Bridezilla in the making

I am a reasonable person. A rational one, perfectly capable of living within my means, making wise spending decisions and investing for the future. While growing up in the Soviet Union now seems like an old black-and-white movie, it has instilled in me the basics of saving for the rainy day, being (reasonably) frugal, and not coveting my neighbor’s anything. With the exception of a penchant for collecting dresses, I am far from a big spender – I don’t even have a car! I scoff at Christmas frenzy and even my first wedding was an elopement at the mayor’s office, followed by a small party put together entirely by the well-meaning family members.

So when my now-fiance surprised me with a proposal and a silver gemstone ring, I assumed that the ring was “it”. Josh was quick to explain that the ring was a “placeholder” for the one I would pick myself.

“That makes no sense,” I said. “How can I pick a ring if you are paying for it? That makes me feel bad…unless I pick whatever I want and also pay?”

“Don’t be ridiculous,” he said simply. “You are not paying for your own ring!”

I agreed, but the uncomfortable feeling did not go away. Josh has a mortgage of his own, major repairs, plus in addition to all of the upcoming engagement and wedding costs, he is about to join the fire brigade – a dream that would see him risk his life for a drastically smaller salary. He can hardly wait, which is a fascinating paradox for another post.

After much back and forth and musing over the whole “two months’ salary” myth, I convinced him that at least the ring does not have to be a diamond.

“I want an aquamarine,” I said, “like your beautiful blue eyes.”

He agreed. I am really good at constructing convincing arguments, which are even more powerful when delivered in bed, preferably in the nude.

“You have to love it,” he warned me. “You’re going to look at it for a very long time. I’m not cheaping out on this.”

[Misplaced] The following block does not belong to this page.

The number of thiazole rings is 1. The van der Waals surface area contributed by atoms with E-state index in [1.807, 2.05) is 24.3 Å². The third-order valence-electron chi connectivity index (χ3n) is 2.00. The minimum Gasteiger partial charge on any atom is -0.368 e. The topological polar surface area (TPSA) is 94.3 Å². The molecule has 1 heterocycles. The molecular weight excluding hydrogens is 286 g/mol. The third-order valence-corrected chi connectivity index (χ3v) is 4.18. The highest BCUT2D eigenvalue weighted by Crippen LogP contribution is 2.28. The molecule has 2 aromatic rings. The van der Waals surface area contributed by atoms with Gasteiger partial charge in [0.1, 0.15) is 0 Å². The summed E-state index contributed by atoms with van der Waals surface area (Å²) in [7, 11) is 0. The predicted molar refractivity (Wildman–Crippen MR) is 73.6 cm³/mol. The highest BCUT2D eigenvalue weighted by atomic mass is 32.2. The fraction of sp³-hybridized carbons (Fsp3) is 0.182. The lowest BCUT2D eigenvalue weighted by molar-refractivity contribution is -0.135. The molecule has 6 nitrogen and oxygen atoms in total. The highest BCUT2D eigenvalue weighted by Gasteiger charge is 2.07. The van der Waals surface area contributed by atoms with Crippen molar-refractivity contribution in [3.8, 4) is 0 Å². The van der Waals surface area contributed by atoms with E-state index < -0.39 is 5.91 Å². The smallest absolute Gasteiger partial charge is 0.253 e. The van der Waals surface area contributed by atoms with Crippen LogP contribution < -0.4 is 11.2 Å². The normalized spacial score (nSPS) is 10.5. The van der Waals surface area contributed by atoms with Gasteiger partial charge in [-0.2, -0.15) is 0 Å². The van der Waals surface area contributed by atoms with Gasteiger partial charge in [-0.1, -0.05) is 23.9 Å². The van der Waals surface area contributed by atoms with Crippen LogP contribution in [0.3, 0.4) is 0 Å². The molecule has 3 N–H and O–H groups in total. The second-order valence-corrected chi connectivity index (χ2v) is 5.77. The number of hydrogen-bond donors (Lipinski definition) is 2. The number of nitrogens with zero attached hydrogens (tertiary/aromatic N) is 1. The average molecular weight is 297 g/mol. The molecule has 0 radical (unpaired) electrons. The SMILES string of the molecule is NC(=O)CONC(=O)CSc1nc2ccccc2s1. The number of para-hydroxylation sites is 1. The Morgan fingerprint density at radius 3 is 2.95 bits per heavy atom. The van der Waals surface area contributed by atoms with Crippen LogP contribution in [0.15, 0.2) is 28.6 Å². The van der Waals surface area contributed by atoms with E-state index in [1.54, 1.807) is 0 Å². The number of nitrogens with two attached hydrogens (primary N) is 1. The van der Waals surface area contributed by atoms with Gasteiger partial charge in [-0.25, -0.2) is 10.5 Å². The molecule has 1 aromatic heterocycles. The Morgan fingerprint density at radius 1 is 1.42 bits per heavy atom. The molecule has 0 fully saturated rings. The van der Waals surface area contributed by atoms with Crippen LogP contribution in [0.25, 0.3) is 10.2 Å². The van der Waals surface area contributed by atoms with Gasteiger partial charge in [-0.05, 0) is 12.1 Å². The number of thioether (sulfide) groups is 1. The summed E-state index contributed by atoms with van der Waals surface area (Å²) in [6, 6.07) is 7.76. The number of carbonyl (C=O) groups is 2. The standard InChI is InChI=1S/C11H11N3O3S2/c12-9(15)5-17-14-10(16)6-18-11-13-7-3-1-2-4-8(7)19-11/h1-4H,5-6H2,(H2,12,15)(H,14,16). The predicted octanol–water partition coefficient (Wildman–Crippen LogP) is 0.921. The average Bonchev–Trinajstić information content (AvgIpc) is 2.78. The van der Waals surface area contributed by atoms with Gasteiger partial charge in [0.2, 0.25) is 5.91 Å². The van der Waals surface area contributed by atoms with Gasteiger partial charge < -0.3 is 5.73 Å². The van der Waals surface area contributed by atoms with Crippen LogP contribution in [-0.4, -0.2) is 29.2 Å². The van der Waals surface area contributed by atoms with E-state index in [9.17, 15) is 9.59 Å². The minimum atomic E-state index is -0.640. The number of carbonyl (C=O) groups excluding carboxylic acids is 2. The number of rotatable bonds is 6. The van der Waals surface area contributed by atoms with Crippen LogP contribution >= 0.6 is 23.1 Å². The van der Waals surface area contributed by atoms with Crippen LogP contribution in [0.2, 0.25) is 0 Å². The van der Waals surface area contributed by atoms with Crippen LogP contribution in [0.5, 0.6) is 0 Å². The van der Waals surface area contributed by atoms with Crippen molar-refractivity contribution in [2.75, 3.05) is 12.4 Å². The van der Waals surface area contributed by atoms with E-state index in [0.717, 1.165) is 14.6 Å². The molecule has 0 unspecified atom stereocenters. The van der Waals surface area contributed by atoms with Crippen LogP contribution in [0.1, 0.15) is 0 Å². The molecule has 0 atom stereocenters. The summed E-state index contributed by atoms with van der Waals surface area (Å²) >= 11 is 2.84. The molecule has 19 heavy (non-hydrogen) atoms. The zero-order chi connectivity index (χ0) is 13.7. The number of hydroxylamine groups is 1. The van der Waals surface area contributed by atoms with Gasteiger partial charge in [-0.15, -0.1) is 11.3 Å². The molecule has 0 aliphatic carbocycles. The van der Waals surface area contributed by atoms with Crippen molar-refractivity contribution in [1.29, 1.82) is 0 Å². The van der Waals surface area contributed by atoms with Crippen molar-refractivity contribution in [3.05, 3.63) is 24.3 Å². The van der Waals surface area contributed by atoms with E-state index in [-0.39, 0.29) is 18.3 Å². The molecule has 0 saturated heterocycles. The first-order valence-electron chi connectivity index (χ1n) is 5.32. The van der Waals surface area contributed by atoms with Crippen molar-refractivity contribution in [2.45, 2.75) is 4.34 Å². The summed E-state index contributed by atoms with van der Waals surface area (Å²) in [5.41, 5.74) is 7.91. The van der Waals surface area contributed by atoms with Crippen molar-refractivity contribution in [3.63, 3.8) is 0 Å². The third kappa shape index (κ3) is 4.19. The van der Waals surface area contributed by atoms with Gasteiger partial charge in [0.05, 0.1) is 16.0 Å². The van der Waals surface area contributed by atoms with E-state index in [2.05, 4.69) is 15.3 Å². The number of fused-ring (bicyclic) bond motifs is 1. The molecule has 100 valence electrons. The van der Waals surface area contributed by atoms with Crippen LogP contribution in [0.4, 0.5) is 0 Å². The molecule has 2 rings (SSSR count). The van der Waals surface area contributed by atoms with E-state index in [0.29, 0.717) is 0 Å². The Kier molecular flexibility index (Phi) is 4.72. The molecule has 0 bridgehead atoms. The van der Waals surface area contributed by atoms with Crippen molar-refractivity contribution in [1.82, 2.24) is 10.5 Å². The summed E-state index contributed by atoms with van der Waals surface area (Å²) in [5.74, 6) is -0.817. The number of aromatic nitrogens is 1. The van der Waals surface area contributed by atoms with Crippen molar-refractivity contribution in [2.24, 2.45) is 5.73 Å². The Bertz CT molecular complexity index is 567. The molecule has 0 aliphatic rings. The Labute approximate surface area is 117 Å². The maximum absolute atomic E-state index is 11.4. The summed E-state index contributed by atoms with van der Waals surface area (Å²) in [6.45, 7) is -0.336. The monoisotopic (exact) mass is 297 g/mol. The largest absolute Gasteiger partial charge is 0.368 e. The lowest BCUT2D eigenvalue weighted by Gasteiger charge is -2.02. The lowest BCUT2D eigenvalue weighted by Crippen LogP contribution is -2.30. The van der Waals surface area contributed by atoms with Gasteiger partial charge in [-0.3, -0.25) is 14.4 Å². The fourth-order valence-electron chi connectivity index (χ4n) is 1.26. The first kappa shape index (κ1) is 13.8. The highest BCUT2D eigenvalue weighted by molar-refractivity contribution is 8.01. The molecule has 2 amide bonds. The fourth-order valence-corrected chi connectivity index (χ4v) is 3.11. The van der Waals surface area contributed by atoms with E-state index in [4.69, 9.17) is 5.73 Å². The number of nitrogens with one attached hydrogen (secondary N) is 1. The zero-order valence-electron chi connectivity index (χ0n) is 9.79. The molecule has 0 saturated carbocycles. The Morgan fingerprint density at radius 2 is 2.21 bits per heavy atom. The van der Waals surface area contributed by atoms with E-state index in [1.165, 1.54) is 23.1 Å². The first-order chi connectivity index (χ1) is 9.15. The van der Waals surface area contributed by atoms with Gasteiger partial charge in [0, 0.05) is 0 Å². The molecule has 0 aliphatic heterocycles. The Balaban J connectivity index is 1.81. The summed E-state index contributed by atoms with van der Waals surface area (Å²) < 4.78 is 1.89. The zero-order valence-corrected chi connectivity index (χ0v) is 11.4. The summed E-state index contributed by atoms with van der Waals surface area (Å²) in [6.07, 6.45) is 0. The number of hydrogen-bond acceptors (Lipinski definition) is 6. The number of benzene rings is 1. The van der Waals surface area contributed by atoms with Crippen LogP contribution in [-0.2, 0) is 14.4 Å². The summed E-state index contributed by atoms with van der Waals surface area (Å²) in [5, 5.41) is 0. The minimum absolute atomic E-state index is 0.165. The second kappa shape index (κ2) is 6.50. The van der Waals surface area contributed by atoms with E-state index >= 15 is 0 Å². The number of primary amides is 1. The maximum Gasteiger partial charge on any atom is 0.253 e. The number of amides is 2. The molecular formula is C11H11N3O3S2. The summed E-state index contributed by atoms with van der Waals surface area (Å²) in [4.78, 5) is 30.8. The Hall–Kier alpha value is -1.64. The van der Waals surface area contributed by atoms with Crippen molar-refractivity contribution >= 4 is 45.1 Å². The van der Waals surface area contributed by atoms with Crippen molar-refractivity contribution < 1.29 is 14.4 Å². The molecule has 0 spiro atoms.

So it was with this profound feeling of being a reasonable person, unaffected by De Beers advertising campaigns and well-meaning old ladies, that I decided to pop into a jewellery store on my way to the gym.

“Do you have any aquamarine engagement rings?” I asked the attendant.

Not the kind of question a “diamond specialist” wants to hear, but I was wearing one of my overpriced business dresses, so she was more than willing to bring few rings over.

“I’m looking for a simple little number,” I said, waving away Princess Diana-like clusters of huge stones surrounded by halos of diamonds.

She showed me one, an aquamarine oval with two small diamonds on each side. I snickered at the diamonds and their potentially bloody past and slipped the ring on.

The next few seconds I remember as if in a slow motion. The diamonds caught rays of sunshine streaming through the windows and bounced them onto the blue stone, lighting it up as if from within. I stared at my hand for what must have been ages, until the sales woman’s voice snapped me from my reverie.

“Beautiful, isn’t it,” she smiled, sensing a sale.

“How much?” I asked breathlessly.

“Just $2,200”, she said.

I hate when sales people of any kind put “just” in front of the price. I don’t care if it’s a cup of coffee or a car, that’s my money and the separation from it hurts. In this case, it was Josh’s money and it hurt even worse.

I thanked her and left, certain that the temporary insanity I felt while looking at sparkling stones of questionable value was indeed temporary. I went to the gym and almost forgot about the ring, until it beckoned me from the window on the way back. I snapped a photo and sent it to my sister.

“It’s not you,” was her instant reply. “You are more square.”

She was right, of course, everything in my apartment is square, from the layout to dinner plates. She suggested more shopping and I agreed. What a great excuse for some sisterly bonding. Nothing at all to do with putting more sparklies on my fingers.

At least for now, I will spare you the weeks of insanity that followed. Each of the jewellery store visits was worthy of a short story by itself. True to form, I had to start a spreadsheet just to keep up with the number of jewelers and wholesalers, the specs, the designs, and of course – the costs. I am baffled as to how it happened, but somehow the aquamarine got upgraded to a sapphire, and the two side diamonds into a whole halo of them. I managed to resist the urge to stick more diamonds on the band. Such restraint…

I’m afraid of this inner Bridezilla…I have not even taken her shopping for a wedding dress yet. Something tells me it will not be a “simple little number”.

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